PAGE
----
What Is an Alimony Tax Break Credit?

Under current law, when a couple divorces and alimony is rewarded, the payer can deduct the total amount before paying federal taxes, and the recipient must claim it as taxable income. This gives a tax break credit to the payer, as it reduces his or her total taxable income, and it results in less tax being paid overall since the party paying taxes on the amount in question is likely in a lower tax bracket.

This arrangement requires that certain criteria be met:

  • It must be clearly documented that the money paid is strictly alimony and not child support.
  • The divorced parties must live in separate residences.
  • Alimony must be paid by cash, check or money order.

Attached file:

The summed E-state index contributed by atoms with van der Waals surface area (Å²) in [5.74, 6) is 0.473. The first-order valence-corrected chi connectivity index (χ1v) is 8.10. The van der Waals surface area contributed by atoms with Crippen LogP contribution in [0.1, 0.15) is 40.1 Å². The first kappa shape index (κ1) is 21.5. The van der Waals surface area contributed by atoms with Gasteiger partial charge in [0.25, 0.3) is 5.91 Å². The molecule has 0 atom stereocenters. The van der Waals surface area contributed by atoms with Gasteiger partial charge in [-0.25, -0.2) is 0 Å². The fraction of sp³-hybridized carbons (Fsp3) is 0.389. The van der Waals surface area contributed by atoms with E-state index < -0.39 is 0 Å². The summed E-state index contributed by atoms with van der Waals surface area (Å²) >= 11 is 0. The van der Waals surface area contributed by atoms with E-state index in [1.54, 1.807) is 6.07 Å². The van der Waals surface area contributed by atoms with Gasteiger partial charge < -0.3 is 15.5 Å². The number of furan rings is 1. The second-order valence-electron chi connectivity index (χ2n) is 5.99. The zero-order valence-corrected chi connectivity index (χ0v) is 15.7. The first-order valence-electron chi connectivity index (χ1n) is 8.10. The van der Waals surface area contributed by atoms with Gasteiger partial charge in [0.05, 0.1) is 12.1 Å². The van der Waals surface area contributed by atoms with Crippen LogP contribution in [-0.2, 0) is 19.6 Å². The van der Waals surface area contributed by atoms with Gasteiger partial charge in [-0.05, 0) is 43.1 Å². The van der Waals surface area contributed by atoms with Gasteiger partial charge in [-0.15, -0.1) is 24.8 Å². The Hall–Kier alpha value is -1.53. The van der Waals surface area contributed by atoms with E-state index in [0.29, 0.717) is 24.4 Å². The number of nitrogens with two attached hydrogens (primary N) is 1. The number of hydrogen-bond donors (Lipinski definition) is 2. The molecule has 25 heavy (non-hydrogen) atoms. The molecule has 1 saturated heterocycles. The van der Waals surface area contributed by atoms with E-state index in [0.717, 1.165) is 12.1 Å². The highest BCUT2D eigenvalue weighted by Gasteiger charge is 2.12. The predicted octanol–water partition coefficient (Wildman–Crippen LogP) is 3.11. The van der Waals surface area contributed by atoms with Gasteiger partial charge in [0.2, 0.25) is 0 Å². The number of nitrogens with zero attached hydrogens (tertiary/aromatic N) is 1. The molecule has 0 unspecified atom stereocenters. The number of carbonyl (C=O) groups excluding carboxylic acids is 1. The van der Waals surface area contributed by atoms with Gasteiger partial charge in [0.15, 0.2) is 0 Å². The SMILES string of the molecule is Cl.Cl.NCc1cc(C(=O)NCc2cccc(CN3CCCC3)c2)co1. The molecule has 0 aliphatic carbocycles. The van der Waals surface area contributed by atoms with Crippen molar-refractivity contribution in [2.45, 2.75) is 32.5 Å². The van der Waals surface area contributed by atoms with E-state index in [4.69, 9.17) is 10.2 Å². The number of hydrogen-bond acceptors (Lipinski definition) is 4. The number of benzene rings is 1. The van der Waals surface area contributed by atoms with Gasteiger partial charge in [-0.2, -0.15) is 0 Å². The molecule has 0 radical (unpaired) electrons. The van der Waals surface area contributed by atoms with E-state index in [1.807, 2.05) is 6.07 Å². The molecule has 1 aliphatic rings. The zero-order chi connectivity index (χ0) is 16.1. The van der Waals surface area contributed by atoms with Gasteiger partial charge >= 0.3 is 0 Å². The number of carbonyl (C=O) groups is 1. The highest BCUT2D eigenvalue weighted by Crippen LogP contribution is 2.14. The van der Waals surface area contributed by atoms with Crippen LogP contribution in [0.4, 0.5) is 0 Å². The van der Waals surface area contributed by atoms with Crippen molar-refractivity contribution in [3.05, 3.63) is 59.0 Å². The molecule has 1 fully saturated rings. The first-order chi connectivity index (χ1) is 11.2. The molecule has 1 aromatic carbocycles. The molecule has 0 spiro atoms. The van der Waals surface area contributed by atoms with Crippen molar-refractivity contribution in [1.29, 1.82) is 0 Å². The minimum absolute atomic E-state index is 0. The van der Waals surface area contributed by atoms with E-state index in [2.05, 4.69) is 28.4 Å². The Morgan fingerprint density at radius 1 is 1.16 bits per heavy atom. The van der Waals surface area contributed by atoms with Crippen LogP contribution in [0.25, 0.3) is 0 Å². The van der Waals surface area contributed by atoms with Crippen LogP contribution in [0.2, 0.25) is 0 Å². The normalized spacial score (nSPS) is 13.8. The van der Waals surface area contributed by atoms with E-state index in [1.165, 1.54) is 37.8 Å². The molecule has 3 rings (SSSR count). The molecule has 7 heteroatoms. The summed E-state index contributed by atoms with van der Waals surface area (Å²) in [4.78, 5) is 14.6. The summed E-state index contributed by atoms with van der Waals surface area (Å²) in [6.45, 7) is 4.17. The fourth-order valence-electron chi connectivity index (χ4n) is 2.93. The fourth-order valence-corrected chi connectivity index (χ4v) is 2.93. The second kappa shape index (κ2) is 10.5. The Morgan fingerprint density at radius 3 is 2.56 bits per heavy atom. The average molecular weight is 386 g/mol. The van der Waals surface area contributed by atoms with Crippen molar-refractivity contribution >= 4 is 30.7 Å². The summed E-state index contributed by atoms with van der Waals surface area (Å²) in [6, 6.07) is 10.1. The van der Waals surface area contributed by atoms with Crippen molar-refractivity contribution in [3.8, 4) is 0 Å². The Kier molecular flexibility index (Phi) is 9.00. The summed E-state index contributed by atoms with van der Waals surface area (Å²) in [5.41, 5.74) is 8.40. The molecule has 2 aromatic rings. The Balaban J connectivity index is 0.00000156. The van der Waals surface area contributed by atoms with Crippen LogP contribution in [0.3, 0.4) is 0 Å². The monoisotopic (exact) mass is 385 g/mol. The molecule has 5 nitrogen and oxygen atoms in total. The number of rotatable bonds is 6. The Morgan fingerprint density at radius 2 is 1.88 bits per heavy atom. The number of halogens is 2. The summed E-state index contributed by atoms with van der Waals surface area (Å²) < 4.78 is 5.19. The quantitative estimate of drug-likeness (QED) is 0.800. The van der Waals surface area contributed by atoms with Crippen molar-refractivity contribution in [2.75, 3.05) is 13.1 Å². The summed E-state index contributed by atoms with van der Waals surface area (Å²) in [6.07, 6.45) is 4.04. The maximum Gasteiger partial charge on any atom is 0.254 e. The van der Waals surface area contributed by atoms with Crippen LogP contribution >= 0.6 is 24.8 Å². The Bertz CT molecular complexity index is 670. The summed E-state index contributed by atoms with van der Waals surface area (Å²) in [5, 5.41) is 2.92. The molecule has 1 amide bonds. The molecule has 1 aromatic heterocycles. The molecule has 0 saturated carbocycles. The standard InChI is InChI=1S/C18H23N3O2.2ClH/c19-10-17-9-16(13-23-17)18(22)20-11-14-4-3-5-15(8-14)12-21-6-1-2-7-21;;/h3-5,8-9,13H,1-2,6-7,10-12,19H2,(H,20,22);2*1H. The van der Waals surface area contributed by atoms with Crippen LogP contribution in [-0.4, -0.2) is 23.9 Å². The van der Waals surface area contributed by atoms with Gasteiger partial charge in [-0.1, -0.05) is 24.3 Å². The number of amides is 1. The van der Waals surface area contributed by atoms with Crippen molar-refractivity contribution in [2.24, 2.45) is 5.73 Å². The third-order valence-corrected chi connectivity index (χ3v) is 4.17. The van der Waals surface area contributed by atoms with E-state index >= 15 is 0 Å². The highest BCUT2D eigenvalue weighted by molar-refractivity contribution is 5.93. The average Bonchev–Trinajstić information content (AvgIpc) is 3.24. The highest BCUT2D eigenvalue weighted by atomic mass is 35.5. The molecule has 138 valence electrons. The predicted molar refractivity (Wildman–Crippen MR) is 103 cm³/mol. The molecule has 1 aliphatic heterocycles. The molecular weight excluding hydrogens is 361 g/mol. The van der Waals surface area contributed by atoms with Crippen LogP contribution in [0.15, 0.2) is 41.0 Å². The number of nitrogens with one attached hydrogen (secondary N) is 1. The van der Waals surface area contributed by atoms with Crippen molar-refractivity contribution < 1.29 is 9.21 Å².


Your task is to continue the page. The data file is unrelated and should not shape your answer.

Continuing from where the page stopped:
• It does not include payments made after the recipient dies or remarries.
  • The parties involved must file separately.
  • Payments must be made according to mutually agreed-upon legal documentation.

Even filers who don’t itemize their deductions can deduct alimony. They simply use the 1040 form when filing federal taxes, marking it under the income section.

The rules are changing soon, however. As of December 31, 2018, new tax law stipulates that divorces filed after that date are no longer eligible for this arrangement. That is, the payer will not be able to deduct alimony expense from his or her taxable income, and the recipient will no longer be required to claim alimony received as taxable income. This change will likely result in more tax being paid overall, as the one who must claim it as income is the one in the higher tax bracket, making alimony much more expensive for the payer.

If your divorce also initiates a change in your business partnership or structure, your entity type may have changed as well. GovDocFiling offers a quick survey to find out. If necessary, you can click here to find a federal tax ID number example or an EIN number application.